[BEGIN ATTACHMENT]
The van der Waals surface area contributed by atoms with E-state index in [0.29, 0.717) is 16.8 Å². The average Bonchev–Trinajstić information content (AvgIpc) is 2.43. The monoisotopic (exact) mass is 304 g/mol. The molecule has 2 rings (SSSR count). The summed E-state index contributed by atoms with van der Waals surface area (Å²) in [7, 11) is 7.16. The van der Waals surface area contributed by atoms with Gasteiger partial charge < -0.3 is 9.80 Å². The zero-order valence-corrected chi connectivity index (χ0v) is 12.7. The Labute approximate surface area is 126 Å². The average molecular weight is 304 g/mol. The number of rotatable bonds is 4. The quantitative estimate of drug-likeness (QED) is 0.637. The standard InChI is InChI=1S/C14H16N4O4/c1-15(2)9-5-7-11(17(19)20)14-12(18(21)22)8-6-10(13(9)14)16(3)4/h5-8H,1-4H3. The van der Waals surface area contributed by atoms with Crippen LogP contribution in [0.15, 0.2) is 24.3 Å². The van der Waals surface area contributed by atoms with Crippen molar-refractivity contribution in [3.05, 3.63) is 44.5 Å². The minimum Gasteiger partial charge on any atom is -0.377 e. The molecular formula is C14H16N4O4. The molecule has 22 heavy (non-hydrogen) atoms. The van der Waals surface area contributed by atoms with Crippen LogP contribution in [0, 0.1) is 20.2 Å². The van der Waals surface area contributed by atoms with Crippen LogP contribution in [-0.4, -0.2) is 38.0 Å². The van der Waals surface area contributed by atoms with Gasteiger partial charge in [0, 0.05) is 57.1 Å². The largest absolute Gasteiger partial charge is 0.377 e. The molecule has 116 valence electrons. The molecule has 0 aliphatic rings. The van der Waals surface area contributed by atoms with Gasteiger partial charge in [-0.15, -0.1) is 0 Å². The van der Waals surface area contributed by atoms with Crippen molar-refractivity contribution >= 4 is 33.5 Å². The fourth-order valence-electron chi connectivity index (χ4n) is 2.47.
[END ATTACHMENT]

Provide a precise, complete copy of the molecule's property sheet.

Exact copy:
The van der Waals surface area contributed by atoms with E-state index in [0.29, 0.717) is 16.8 Å². The average Bonchev–Trinajstić information content (AvgIpc) is 2.43. The monoisotopic (exact) mass is 304 g/mol. The molecule has 2 rings (SSSR count). The summed E-state index contributed by atoms with van der Waals surface area (Å²) in [7, 11) is 7.16. The van der Waals surface area contributed by atoms with Gasteiger partial charge < -0.3 is 9.80 Å². The zero-order valence-corrected chi connectivity index (χ0v) is 12.7. The Labute approximate surface area is 126 Å². The average molecular weight is 304 g/mol. The number of rotatable bonds is 4. The quantitative estimate of drug-likeness (QED) is 0.637. The standard InChI is InChI=1S/C14H16N4O4/c1-15(2)9-5-7-11(17(19)20)14-12(18(21)22)8-6-10(13(9)14)16(3)4/h5-8H,1-4H3. The van der Waals surface area contributed by atoms with Crippen LogP contribution in [0.15, 0.2) is 24.3 Å². The van der Waals surface area contributed by atoms with Crippen molar-refractivity contribution in [3.05, 3.63) is 44.5 Å². The minimum Gasteiger partial charge on any atom is -0.377 e. The molecular formula is C14H16N4O4. The molecule has 22 heavy (non-hydrogen) atoms. The van der Waals surface area contributed by atoms with Crippen LogP contribution in [0, 0.1) is 20.2 Å². The van der Waals surface area contributed by atoms with Crippen LogP contribution in [-0.4, -0.2) is 38.0 Å². The van der Waals surface area contributed by atoms with Gasteiger partial charge in [0, 0.05) is 57.1 Å². The largest absolute Gasteiger partial charge is 0.377 e. The molecule has 116 valence electrons. The molecule has 0 aliphatic rings. The van der Waals surface area contributed by atoms with Gasteiger partial charge in [-0.15, -0.1) is 0 Å². The van der Waals surface area contributed by atoms with Crippen molar-refractivity contribution >= 4 is 33.5 Å². The fourth-order valence-electron chi connectivity index (χ4n) is 2.47.